In heavy-ion collisions such as lead-on-lead, the produced Quark-Gluon Plasma (QGP) region may be spatially eccentric. This means it can be physically longer along one axis than another.
The high pressure at the centre of the QGP decreases to zero pressure in the vacuum outside the QGP region. The pressure gradient is therefore larger along the short axis than along the longer axis. This larger gradient leads to a stronger hydrodynamic flow for the particles emitted along the short axis than those along the long axis, increasing their momentum.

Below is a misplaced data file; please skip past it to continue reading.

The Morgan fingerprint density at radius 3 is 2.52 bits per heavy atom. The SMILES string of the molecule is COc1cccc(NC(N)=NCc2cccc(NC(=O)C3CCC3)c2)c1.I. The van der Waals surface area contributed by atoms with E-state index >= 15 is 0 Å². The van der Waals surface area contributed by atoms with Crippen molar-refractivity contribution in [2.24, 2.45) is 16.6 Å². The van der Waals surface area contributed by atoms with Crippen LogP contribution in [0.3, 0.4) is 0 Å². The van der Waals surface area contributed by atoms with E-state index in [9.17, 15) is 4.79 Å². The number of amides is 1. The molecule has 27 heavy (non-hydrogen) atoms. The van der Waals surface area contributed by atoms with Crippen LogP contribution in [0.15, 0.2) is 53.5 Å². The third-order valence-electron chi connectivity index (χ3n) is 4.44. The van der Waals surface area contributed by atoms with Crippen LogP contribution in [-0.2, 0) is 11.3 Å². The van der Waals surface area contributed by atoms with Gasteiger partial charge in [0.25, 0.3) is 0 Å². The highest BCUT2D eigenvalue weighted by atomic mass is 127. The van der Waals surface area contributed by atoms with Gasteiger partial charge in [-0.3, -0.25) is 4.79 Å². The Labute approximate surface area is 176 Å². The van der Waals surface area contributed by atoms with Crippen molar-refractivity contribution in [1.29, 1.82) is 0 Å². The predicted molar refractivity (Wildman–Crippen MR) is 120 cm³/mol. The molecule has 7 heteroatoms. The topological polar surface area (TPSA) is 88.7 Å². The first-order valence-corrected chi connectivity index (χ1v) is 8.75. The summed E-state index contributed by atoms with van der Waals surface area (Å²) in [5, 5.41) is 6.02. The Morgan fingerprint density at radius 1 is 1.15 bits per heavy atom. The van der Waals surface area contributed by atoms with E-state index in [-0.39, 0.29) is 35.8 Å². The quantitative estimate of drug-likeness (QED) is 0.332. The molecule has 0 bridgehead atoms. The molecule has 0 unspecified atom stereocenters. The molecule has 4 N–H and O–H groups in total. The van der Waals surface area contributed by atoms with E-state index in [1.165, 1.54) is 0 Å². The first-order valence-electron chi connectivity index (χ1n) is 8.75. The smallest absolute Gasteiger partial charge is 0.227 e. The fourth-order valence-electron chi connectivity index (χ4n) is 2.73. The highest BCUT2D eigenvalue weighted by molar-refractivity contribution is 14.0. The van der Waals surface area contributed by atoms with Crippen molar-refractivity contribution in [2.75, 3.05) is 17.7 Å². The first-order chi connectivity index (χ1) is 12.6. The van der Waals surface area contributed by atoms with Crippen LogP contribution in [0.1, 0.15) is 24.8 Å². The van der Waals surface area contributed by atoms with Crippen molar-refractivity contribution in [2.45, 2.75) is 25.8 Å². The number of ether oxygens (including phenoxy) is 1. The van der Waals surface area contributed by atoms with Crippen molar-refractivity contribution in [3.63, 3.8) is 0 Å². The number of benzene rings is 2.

As a result, measurements of particles at fixed momentum find that there is a higher yield of particles in a quadrupole pattern along the short QGP axis. This is quantified as a second-order Fourier coefficient v2, known as the azimuthal momentum anisotropy.
The illustration shows the evolving energy density of the QGP created in a non-central collision. Pressure gradients act on the initial geometrical anisotropy to create a final velocity field (arrows), which may be decomposed into elliptic (yellow), triangular (teal) and higher order components. (Image: MUSIC/arXiv:1209.6330)